(...Continued from page 4) Executive Member Fred Brown [left] told delegates. “Stop the squabbling, put your differences aside and focus on protecting education from the cuts,” fellow NEM Peter Scott [right] added.
The NASUWT will be undertaking a survey of members’ experiences of Ofsted after hearing delegates describe how the inspection framework is driving up workload and dictating the curriculum.
Wayne Bates [left] from the Birmingham Association told Conference: “Members have reported they have been subjected to mini Ofsteds, learning walks and excessive monitoring and observation. There seems to be constant pressure, whether Ofsted is expected or not.
“Many heads seem to think Ofsted is an excuse to drive up workload.”
PROTECTING NATIONAL PAY AND CONDITIONS FRAMEWORKS
The ethos of a national framework of pay and conditions is woven into the DNA of the NASUWT, Conference heard, and they must be safeguarded. Delegates unanimously condemned the attacks taking place across the UK on the national frameworks of pay and conditions.
National Executive Member Alan Homes [right] told Conference that the national frameworks not only ensure fairness, transparency and consistency, but also underpin the universal entitlement of all young people to be taught by qualified teachers who have pay and working conditions which enable them to focus on teaching and learning.
The two-year public sector pay freeze is not about tackling the financial deficit, but is part of a wider ideological attack on the public sector, Conference was told.
“We are all in this together?” questioned National Executive Member Ron Clooney [left]. “Not when those who can least afford it are being made to pay for the mistakes of others.” A package of equitable measures, including the introduction of the Robin Hood Tax and a clampdown on tax avoidance by the super-rich would negate the need for a pay freeze, delegates heard.
Conference has applauded the NASUWT’s decisive and principled stand on teachers’ pensions and committed to joint union industrial action if no resolution is found with Government. The proposed reforms to the teachers’ pension schemes are little more than a stealth tax on the profession, Gerald Connor [right] from the Warrington Association told Conference, saying: “None of the changes are required to make the teachers’ schemes affordable or bring down the financial deficit. They represent nothing less than a concerted attack on public sector workers.”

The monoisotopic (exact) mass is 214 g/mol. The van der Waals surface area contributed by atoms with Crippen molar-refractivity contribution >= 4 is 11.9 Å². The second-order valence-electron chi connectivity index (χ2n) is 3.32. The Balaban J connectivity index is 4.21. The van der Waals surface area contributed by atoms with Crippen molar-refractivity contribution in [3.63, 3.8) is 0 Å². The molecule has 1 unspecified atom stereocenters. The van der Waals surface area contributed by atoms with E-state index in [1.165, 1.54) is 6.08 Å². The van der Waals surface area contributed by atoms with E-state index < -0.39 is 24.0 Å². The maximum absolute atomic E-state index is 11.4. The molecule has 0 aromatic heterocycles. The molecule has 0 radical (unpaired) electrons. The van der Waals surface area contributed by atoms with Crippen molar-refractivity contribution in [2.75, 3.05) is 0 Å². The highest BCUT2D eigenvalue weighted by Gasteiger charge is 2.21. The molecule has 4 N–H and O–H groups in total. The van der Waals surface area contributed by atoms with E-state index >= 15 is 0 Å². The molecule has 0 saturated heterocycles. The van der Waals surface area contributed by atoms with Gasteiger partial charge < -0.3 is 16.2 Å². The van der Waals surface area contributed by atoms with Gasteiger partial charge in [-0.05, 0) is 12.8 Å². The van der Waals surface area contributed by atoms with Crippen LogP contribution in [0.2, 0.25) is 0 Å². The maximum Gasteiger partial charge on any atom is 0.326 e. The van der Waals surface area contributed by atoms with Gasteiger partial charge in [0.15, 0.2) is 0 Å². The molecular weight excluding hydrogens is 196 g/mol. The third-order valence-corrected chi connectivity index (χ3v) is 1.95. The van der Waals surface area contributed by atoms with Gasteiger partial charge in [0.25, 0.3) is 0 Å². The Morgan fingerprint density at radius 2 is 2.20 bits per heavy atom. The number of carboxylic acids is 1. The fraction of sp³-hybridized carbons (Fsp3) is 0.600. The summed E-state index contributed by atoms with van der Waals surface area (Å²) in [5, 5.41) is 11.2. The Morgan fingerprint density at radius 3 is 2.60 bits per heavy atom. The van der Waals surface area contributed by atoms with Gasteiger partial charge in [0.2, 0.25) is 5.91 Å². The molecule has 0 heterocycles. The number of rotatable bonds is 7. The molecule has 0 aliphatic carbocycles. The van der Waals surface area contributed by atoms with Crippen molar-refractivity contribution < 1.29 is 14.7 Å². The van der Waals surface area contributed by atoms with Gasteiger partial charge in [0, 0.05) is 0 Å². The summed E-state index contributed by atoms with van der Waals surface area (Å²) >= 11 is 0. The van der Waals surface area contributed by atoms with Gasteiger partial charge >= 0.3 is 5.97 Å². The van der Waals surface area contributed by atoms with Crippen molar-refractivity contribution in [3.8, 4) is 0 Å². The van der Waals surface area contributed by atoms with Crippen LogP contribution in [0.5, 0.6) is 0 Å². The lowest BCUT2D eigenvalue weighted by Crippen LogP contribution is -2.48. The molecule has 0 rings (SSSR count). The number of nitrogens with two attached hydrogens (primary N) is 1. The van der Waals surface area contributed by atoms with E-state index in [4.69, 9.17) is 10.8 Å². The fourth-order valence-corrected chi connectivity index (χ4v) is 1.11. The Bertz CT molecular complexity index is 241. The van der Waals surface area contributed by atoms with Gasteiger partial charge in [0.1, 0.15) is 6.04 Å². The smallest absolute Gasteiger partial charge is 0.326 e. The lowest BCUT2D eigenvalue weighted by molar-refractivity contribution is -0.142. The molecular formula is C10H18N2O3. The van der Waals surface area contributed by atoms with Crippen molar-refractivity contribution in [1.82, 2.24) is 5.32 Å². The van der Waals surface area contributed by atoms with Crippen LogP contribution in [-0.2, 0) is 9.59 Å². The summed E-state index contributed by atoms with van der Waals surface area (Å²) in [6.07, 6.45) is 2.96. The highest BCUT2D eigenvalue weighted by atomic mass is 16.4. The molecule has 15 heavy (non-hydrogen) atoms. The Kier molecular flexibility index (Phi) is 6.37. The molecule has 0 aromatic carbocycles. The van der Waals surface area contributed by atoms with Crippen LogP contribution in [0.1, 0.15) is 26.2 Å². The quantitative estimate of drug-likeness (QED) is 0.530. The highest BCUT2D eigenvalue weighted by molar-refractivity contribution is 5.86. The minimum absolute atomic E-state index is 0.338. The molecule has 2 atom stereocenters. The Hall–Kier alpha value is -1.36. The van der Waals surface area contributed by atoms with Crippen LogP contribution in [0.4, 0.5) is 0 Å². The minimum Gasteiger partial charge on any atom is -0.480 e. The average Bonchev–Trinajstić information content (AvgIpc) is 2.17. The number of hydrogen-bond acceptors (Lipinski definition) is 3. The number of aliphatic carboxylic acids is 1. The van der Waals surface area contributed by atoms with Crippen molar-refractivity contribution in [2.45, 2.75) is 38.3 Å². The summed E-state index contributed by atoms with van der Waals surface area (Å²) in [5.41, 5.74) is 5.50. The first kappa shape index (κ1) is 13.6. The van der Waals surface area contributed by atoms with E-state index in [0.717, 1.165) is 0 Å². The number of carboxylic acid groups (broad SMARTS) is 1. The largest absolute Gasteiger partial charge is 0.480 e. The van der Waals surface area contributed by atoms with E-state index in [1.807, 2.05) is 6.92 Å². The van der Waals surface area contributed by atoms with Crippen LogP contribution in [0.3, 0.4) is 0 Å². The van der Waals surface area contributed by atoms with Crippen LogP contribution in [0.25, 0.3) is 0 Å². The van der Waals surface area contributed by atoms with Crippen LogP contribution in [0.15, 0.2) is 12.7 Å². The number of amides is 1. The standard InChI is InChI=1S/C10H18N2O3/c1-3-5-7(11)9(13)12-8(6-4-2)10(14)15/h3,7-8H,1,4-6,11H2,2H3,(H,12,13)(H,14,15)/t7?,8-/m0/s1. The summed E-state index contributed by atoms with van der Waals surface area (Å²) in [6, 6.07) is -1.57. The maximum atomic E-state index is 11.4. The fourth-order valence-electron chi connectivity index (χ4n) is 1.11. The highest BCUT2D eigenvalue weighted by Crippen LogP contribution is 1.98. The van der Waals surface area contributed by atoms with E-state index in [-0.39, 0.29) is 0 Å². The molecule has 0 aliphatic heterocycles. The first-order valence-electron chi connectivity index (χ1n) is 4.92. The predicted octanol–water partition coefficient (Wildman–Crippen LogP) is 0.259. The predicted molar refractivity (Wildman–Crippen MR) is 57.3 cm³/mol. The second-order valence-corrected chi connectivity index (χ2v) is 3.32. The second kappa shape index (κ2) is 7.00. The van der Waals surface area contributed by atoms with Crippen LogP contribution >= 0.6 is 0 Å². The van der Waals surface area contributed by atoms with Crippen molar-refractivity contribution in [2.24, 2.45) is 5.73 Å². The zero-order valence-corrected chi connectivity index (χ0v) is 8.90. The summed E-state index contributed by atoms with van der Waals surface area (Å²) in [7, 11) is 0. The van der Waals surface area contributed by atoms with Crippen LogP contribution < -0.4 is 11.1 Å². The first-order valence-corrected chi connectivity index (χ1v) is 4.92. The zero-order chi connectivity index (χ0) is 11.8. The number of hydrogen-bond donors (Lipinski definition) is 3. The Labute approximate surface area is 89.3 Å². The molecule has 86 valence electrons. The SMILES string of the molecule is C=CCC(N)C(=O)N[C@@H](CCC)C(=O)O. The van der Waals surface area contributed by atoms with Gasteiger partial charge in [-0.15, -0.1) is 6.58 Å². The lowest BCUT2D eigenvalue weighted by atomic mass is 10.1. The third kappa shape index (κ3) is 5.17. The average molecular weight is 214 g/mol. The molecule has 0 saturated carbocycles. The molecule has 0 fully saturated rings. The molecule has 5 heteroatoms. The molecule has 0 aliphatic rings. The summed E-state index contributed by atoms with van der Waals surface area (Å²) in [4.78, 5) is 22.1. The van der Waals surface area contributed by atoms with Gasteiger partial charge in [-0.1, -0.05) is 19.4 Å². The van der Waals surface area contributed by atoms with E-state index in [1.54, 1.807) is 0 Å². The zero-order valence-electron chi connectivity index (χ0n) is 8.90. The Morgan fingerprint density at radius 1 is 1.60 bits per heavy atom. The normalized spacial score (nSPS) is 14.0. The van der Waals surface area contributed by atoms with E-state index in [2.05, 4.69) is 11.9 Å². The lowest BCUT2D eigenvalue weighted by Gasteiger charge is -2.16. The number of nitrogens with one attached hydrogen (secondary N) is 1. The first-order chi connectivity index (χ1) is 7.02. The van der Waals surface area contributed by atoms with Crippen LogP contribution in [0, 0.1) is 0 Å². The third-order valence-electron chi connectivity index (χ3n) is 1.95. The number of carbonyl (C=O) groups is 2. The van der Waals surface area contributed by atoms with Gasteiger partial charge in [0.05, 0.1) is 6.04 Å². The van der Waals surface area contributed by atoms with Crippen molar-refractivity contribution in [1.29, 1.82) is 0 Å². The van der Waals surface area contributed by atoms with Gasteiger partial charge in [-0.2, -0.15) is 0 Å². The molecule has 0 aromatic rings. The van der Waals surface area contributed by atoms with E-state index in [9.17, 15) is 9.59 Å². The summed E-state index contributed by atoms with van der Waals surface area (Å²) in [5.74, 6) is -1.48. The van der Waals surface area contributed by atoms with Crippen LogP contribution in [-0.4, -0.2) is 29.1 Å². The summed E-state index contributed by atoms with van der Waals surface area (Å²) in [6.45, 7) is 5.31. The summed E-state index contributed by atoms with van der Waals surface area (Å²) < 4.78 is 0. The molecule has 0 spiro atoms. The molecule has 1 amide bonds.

Conference has called for all schools to record all incidents of abuse and assaults against school staff as part of a concerted attempt to clamp down on pupil indiscipline.
Shane Johnschwager [left] from Brent Association told delegates that teachers are facing an increasing level of abuse and harassment in the classroom.
“Teachers do a good job maintaining standards, too often with insufficient support from management. This leaves teachers demoralised and stressed. Too often, poor behaviour is covered up by management, mindful of the watchful eye of Ofsted.”
The failure of governments across the UK to address the problem of the ‘crumbling’ schools estate was condemned by Conference.
The cancellation of the Building Schools for the Future (BSF) scheme in England and the failure of administrations in Wales and Northern Ireland to address the problem of dilapidated and out-of-date school buildings are undermining the right of staff and pupils to work and learn in a safe and secure environment which supports high quality teaching and learning, delegates were told.
DEFENDING PAY AND CONDITIONS IN SCOTLAND
Conference has slammed the current attack on teachers’ pay and conditions in Scotland. National Executive Member Linda Gray [left] told Conference that: “We need a formal, legislative framework for negotiating, where pay and conditions are set in statute and not at the whim and fancy of local authorities. All trust in COSLA has gone said NEM Victor Topping [right], calling for a new democratic system of negotiation and joint working to be created.
SICKNESS ABSENCE MANAGEMENT
Sickness absence policies are being used as a ‘stick to beat teachers with’, National Executive Member Suzanne Nantcurvis [left] told Conference. She told delegates that the sickness absence system is being misused to punish teachers from being away from work due to illness.
Conference gave a unanimous vote of no confidence in the education policies of the Coalition Government as it agreed that the opening up of the state school system to profiteers is a recipe for chaos.
Inequality of access to education, lack of public accountability and a reduction in social justice, fairness and social mobility will be the result of the Coalition’s attack on the state system, speakers warned.
“Mr Gove, recognise that an atomised education system is not the way forward for schools,” Honorary Treasurer Brian Cookson [right] appealed.
PROTECTION FOR SUPPLY TEACHERS
Supply teachers are being exploited and abused, Conference heard, with agencies offering cut-price deals to schools. Cardiff Association member Claire David [above left] told Conference that supply teacher agencies undercut national salary levels and broker deals with schools at the expense of teachers.
“Agencies are offering headteachers two for one offers. Buy one teacher, get one free. “Supply teachers are being expected to work on an hourly basis – an hour here, an hour there. Refuse to work these hours and you find yourself unemployed.”
USING TEACHERS WITHOUT QTS
Some unscrupulous headteachers are trying to get ‘teaching on the cheap’ by employing staff without qualified teacher status to deliver lessons, delegates asserted.
Speakers condemned the practice of employing teaching assistants and cover supervisors to teach pupils, often for extended periods.
“Some schools are taking this cheap cut to maintain their budgets rather than focus on the quality of teaching,” John Burton [right] from the North East Derbyshire Association argued.